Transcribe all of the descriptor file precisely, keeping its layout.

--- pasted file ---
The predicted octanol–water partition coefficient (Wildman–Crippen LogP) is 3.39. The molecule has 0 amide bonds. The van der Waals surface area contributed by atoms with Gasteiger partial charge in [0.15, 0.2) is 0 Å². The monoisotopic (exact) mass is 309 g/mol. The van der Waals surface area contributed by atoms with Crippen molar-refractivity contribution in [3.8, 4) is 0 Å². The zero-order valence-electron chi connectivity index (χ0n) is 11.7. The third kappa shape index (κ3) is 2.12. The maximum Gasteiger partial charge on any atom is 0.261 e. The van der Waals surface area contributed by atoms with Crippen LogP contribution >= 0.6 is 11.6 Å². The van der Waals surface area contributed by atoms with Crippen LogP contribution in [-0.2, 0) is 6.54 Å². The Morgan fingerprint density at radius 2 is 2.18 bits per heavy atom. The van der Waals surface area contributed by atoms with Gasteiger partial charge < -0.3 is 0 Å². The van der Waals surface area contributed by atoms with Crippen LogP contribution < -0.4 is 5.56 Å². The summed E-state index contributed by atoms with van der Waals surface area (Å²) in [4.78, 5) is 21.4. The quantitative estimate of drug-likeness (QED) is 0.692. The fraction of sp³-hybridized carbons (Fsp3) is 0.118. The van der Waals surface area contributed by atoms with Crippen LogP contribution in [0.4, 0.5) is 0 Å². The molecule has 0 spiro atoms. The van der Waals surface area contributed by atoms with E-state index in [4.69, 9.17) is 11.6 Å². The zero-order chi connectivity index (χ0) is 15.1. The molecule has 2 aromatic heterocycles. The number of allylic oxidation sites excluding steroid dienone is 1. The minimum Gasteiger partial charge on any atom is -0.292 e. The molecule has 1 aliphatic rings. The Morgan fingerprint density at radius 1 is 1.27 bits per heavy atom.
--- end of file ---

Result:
The predicted octanol–water partition coefficient (Wildman–Crippen LogP) is 3.39. The molecule has 0 amide bonds. The van der Waals surface area contributed by atoms with Gasteiger partial charge in [0.15, 0.2) is 0 Å². The monoisotopic (exact) mass is 309 g/mol. The van der Waals surface area contributed by atoms with Crippen molar-refractivity contribution in [3.8, 4) is 0 Å². The zero-order valence-electron chi connectivity index (χ0n) is 11.7. The third kappa shape index (κ3) is 2.12. The maximum Gasteiger partial charge on any atom is 0.261 e. The van der Waals surface area contributed by atoms with Crippen LogP contribution >= 0.6 is 11.6 Å². The van der Waals surface area contributed by atoms with Crippen LogP contribution in [-0.2, 0) is 6.54 Å². The Morgan fingerprint density at radius 2 is 2.18 bits per heavy atom. The van der Waals surface area contributed by atoms with Gasteiger partial charge < -0.3 is 0 Å². The van der Waals surface area contributed by atoms with Crippen LogP contribution < -0.4 is 5.56 Å². The summed E-state index contributed by atoms with van der Waals surface area (Å²) in [4.78, 5) is 21.4. The quantitative estimate of drug-likeness (QED) is 0.692. The fraction of sp³-hybridized carbons (Fsp3) is 0.118. The van der Waals surface area contributed by atoms with Crippen LogP contribution in [0.4, 0.5) is 0 Å². The molecule has 0 spiro atoms. The van der Waals surface area contributed by atoms with E-state index in [4.69, 9.17) is 11.6 Å². The zero-order chi connectivity index (χ0) is 15.1. The molecule has 2 aromatic heterocycles. The number of allylic oxidation sites excluding steroid dienone is 1. The minimum Gasteiger partial charge on any atom is -0.292 e. The molecule has 1 aliphatic rings. The Morgan fingerprint density at radius 1 is 1.27 bits per heavy atom.